ERIC Number: ED115431
Record Type: Non-Journal
Publication Date: 1975-Aug
Reference Count: N/A
The Diffusion of Health Information: Medicine Hucksters Can Teach Us Something.
Simoni, Joseph J.; Ball, Richard A.
During 1974, the role and effectiveness of the Mexican medicine huckster were examined within the context of a specified information diffusion process. Seventy-five hucksters were observed at work in three states of Mexico (Oaxaca, Michoacan, and Mexico) and in the Federal District (Mexico City area). Twenty-five sales pitches were recorded and 100 (31 males and 69 females) clients were interviewed. Clients were members of the lower stratum of the Mexican social structure, characterized by low income, poor housing, and little education. Of the 100 respondents, 54 were over 45 years of age, 51 lived in rural areas, 49 resided in small towns, and 87 had resided in the same location for 11 years or more. Names and addresses of clients were obtained by promising to deliver free samples of medicine to the homes of people who made a purchase. Some findings were: although all the medicines bought by clients interviewed were medicinally worthless (as verified by hucksters themselves), 78 of the respondents reported that the medicines had been effective (11 believed them to be ineffective and 11 were undecided); 87 expressed confidence in the hucksters--57 because they told the truth, 6 because hucksters explained well, and 7 because the medicines were not expensive; and all gave the medicine huckster the highest composite ranking of 10 potential sources of health information. (NQ)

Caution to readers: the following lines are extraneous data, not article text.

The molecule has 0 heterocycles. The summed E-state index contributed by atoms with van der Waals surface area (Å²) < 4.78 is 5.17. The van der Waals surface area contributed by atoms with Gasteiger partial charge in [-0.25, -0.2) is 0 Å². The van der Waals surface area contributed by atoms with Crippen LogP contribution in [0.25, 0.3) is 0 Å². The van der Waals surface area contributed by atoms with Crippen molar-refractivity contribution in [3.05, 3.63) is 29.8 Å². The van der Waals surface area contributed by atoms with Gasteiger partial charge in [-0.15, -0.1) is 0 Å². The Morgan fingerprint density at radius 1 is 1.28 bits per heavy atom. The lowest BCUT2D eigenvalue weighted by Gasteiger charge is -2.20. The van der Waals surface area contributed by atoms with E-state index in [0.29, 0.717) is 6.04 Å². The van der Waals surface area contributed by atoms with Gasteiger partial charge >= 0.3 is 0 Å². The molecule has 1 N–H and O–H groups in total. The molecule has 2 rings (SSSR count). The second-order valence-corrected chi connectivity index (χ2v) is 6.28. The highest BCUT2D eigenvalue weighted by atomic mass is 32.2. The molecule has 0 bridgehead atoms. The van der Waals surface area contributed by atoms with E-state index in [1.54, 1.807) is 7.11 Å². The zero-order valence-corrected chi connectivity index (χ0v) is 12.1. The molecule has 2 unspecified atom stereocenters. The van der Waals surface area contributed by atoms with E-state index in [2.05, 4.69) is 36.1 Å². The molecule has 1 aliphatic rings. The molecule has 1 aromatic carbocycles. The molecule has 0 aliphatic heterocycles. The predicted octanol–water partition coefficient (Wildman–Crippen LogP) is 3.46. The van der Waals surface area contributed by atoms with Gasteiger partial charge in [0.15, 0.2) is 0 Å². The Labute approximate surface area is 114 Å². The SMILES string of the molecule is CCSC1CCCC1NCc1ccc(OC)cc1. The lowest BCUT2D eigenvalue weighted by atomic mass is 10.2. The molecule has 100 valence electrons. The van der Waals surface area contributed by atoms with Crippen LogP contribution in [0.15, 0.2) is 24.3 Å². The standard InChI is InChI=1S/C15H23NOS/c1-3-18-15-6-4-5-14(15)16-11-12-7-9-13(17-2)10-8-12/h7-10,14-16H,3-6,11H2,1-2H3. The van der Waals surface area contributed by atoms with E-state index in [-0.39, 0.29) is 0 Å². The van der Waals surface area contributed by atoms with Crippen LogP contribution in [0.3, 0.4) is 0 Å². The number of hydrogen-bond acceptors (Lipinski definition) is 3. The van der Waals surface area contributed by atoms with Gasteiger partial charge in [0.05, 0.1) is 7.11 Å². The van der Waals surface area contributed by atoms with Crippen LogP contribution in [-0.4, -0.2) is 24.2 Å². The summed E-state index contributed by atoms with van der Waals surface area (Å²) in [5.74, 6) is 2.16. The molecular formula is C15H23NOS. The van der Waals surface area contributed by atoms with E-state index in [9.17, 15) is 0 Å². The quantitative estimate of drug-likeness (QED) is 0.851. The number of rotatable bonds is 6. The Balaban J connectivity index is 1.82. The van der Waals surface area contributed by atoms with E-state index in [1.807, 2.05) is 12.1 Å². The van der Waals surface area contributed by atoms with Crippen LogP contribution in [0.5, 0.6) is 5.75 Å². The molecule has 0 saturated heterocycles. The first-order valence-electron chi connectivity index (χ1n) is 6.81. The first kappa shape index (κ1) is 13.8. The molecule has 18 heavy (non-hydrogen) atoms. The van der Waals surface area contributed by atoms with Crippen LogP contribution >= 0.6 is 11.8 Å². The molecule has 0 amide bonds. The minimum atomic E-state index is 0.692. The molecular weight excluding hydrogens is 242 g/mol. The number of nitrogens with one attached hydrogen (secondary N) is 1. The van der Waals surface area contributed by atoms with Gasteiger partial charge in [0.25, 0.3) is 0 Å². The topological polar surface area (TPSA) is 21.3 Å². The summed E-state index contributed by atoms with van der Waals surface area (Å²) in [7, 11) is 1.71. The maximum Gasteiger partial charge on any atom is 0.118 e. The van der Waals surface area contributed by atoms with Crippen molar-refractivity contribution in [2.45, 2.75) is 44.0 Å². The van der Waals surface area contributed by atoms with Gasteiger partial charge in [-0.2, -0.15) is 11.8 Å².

Publication Type: Reports - Research
Education Level: N/A
Authoring Institution: N/A
Identifiers - Location: Mexico